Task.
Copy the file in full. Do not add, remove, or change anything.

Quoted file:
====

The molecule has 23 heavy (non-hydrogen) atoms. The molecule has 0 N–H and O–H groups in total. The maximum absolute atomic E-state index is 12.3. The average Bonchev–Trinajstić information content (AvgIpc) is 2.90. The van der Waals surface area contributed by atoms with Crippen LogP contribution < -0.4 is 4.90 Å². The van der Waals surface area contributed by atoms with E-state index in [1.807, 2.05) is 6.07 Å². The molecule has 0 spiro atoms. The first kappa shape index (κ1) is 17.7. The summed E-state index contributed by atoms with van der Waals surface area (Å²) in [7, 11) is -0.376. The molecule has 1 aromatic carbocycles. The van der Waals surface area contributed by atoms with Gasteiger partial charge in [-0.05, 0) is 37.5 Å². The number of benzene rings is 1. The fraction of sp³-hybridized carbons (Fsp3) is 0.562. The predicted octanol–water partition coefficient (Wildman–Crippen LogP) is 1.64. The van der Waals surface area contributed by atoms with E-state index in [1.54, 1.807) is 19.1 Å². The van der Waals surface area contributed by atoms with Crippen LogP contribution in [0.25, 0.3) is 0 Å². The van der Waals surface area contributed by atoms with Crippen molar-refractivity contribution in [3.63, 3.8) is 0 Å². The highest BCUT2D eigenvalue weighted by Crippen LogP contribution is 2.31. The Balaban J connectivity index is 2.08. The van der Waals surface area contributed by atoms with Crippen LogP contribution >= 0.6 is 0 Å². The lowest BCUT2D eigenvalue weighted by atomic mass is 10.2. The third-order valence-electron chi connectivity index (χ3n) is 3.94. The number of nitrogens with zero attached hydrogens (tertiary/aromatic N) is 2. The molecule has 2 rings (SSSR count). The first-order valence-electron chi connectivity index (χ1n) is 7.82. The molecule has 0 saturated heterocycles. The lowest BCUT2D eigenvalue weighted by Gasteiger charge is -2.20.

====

The molecule has 23 heavy (non-hydrogen) atoms. The molecule has 0 N–H and O–H groups in total. The maximum absolute atomic E-state index is 12.3. The average Bonchev–Trinajstić information content (AvgIpc) is 2.90. The van der Waals surface area contributed by atoms with Crippen LogP contribution < -0.4 is 4.90 Å². The van der Waals surface area contributed by atoms with E-state index in [1.807, 2.05) is 6.07 Å². The molecule has 0 spiro atoms. The first kappa shape index (κ1) is 17.7. The summed E-state index contributed by atoms with van der Waals surface area (Å²) in [7, 11) is -0.376. The molecule has 1 aromatic carbocycles. The van der Waals surface area contributed by atoms with Gasteiger partial charge in [-0.05, 0) is 37.5 Å². The number of benzene rings is 1. The fraction of sp³-hybridized carbons (Fsp3) is 0.562. The predicted octanol–water partition coefficient (Wildman–Crippen LogP) is 1.64. The van der Waals surface area contributed by atoms with E-state index in [1.54, 1.807) is 19.1 Å². The van der Waals surface area contributed by atoms with Crippen LogP contribution in [0.25, 0.3) is 0 Å². The van der Waals surface area contributed by atoms with Crippen molar-refractivity contribution in [3.63, 3.8) is 0 Å². The highest BCUT2D eigenvalue weighted by Crippen LogP contribution is 2.31. The Balaban J connectivity index is 2.08. The van der Waals surface area contributed by atoms with Crippen LogP contribution >= 0.6 is 0 Å². The lowest BCUT2D eigenvalue weighted by atomic mass is 10.2. The third-order valence-electron chi connectivity index (χ3n) is 3.94. The number of nitrogens with zero attached hydrogens (tertiary/aromatic N) is 2. The molecule has 2 rings (SSSR count). The first-order valence-electron chi connectivity index (χ1n) is 7.82. The molecule has 0 saturated heterocycles. The lowest BCUT2D eigenvalue weighted by Gasteiger charge is -2.20.